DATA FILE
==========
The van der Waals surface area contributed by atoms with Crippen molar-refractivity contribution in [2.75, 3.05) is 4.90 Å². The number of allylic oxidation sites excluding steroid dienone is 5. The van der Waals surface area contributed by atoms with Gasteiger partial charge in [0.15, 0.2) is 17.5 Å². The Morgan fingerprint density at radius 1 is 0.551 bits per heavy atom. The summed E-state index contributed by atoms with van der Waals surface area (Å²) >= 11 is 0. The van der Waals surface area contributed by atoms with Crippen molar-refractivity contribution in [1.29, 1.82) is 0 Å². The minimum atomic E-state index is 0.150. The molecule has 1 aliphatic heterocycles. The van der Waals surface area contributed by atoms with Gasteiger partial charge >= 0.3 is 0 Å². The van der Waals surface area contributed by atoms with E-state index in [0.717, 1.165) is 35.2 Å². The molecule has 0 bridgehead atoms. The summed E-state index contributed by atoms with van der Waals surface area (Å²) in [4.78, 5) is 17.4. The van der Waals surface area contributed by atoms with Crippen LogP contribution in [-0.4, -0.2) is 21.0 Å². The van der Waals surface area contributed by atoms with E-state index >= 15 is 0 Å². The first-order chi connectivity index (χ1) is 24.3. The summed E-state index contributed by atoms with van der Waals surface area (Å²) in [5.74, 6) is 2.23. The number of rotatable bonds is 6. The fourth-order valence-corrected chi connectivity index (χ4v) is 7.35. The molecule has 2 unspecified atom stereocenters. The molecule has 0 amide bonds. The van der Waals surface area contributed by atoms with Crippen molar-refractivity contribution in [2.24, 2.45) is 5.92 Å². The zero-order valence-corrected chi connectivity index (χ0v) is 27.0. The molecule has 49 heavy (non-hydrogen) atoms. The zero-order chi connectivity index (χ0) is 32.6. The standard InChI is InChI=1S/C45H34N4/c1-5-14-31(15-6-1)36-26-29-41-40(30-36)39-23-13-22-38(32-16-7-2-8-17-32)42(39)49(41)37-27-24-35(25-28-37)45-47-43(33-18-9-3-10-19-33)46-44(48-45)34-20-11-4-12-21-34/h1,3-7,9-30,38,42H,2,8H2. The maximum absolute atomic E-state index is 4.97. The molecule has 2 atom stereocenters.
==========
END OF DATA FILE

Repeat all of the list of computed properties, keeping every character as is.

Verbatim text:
The van der Waals surface area contributed by atoms with Crippen molar-refractivity contribution in [2.75, 3.05) is 4.90 Å². The number of allylic oxidation sites excluding steroid dienone is 5. The van der Waals surface area contributed by atoms with Gasteiger partial charge in [0.15, 0.2) is 17.5 Å². The Morgan fingerprint density at radius 1 is 0.551 bits per heavy atom. The summed E-state index contributed by atoms with van der Waals surface area (Å²) >= 11 is 0. The van der Waals surface area contributed by atoms with Crippen molar-refractivity contribution in [1.29, 1.82) is 0 Å². The minimum atomic E-state index is 0.150. The molecule has 1 aliphatic heterocycles. The van der Waals surface area contributed by atoms with Gasteiger partial charge >= 0.3 is 0 Å². The van der Waals surface area contributed by atoms with E-state index in [0.717, 1.165) is 35.2 Å². The molecule has 0 bridgehead atoms. The summed E-state index contributed by atoms with van der Waals surface area (Å²) in [4.78, 5) is 17.4. The van der Waals surface area contributed by atoms with Crippen LogP contribution in [-0.4, -0.2) is 21.0 Å². The van der Waals surface area contributed by atoms with E-state index >= 15 is 0 Å². The first-order chi connectivity index (χ1) is 24.3. The summed E-state index contributed by atoms with van der Waals surface area (Å²) in [5.74, 6) is 2.23. The number of rotatable bonds is 6. The fourth-order valence-corrected chi connectivity index (χ4v) is 7.35. The molecule has 2 unspecified atom stereocenters. The molecule has 0 amide bonds. The van der Waals surface area contributed by atoms with Crippen molar-refractivity contribution in [2.24, 2.45) is 5.92 Å². The zero-order valence-corrected chi connectivity index (χ0v) is 27.0. The molecule has 49 heavy (non-hydrogen) atoms. The zero-order chi connectivity index (χ0) is 32.6. The standard InChI is InChI=1S/C45H34N4/c1-5-14-31(15-6-1)36-26-29-41-40(30-36)39-23-13-22-38(32-16-7-2-8-17-32)42(39)49(41)37-27-24-35(25-28-37)45-47-43(33-18-9-3-10-19-33)46-44(48-45)34-20-11-4-12-21-34/h1,3-7,9-30,38,42H,2,8H2. The maximum absolute atomic E-state index is 4.97. The molecule has 2 atom stereocenters.